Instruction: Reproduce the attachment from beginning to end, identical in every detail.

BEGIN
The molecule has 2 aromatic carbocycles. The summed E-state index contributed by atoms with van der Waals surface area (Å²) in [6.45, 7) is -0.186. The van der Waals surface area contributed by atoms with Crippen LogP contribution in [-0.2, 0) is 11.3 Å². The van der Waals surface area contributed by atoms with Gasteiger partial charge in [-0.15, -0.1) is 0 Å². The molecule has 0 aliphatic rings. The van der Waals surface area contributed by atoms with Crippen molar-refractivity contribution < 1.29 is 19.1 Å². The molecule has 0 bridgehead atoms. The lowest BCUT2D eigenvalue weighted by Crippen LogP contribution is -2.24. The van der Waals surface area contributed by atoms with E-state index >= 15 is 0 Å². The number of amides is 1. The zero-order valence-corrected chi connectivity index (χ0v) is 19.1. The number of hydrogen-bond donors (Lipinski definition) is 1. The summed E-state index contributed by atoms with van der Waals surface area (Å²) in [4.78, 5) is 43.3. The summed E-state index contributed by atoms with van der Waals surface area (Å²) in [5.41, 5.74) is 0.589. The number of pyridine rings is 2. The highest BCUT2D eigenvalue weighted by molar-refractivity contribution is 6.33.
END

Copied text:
The molecule has 2 aromatic carbocycles. The summed E-state index contributed by atoms with van der Waals surface area (Å²) in [6.45, 7) is -0.186. The van der Waals surface area contributed by atoms with Crippen LogP contribution in [-0.2, 0) is 11.3 Å². The van der Waals surface area contributed by atoms with Gasteiger partial charge in [-0.15, -0.1) is 0 Å². The molecule has 0 aliphatic rings. The van der Waals surface area contributed by atoms with Crippen molar-refractivity contribution < 1.29 is 19.1 Å². The molecule has 0 bridgehead atoms. The lowest BCUT2D eigenvalue weighted by Crippen LogP contribution is -2.24. The van der Waals surface area contributed by atoms with E-state index >= 15 is 0 Å². The number of amides is 1. The zero-order valence-corrected chi connectivity index (χ0v) is 19.1. The number of hydrogen-bond donors (Lipinski definition) is 1. The summed E-state index contributed by atoms with van der Waals surface area (Å²) in [4.78, 5) is 43.3. The summed E-state index contributed by atoms with van der Waals surface area (Å²) in [5.41, 5.74) is 0.589. The number of pyridine rings is 2. The highest BCUT2D eigenvalue weighted by molar-refractivity contribution is 6.33.